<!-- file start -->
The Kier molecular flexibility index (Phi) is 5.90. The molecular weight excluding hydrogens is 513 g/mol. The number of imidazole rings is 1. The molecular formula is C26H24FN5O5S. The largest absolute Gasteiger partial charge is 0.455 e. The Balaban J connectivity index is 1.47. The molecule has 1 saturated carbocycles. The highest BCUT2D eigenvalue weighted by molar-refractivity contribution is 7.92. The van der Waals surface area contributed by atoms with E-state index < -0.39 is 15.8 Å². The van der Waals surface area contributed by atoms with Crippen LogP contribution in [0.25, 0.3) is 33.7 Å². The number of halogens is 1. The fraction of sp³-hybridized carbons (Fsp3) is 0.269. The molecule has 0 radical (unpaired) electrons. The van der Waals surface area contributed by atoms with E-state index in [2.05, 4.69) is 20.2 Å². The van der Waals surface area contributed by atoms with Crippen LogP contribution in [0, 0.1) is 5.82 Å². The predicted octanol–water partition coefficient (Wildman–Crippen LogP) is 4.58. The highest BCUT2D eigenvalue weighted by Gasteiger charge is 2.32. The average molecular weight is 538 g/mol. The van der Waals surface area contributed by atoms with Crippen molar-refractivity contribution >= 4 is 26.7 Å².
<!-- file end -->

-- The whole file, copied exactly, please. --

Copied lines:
The Kier molecular flexibility index (Phi) is 5.90. The molecular weight excluding hydrogens is 513 g/mol. The number of imidazole rings is 1. The molecular formula is C26H24FN5O5S. The largest absolute Gasteiger partial charge is 0.455 e. The Balaban J connectivity index is 1.47. The molecule has 1 saturated carbocycles. The highest BCUT2D eigenvalue weighted by molar-refractivity contribution is 7.92. The van der Waals surface area contributed by atoms with E-state index < -0.39 is 15.8 Å². The van der Waals surface area contributed by atoms with Crippen LogP contribution in [0.25, 0.3) is 33.7 Å². The number of halogens is 1. The fraction of sp³-hybridized carbons (Fsp3) is 0.269. The molecule has 0 radical (unpaired) electrons. The van der Waals surface area contributed by atoms with E-state index in [2.05, 4.69) is 20.2 Å². The van der Waals surface area contributed by atoms with Crippen LogP contribution in [0, 0.1) is 5.82 Å². The predicted octanol–water partition coefficient (Wildman–Crippen LogP) is 4.58. The highest BCUT2D eigenvalue weighted by Gasteiger charge is 2.32. The average molecular weight is 538 g/mol. The van der Waals surface area contributed by atoms with Crippen molar-refractivity contribution >= 4 is 26.7 Å².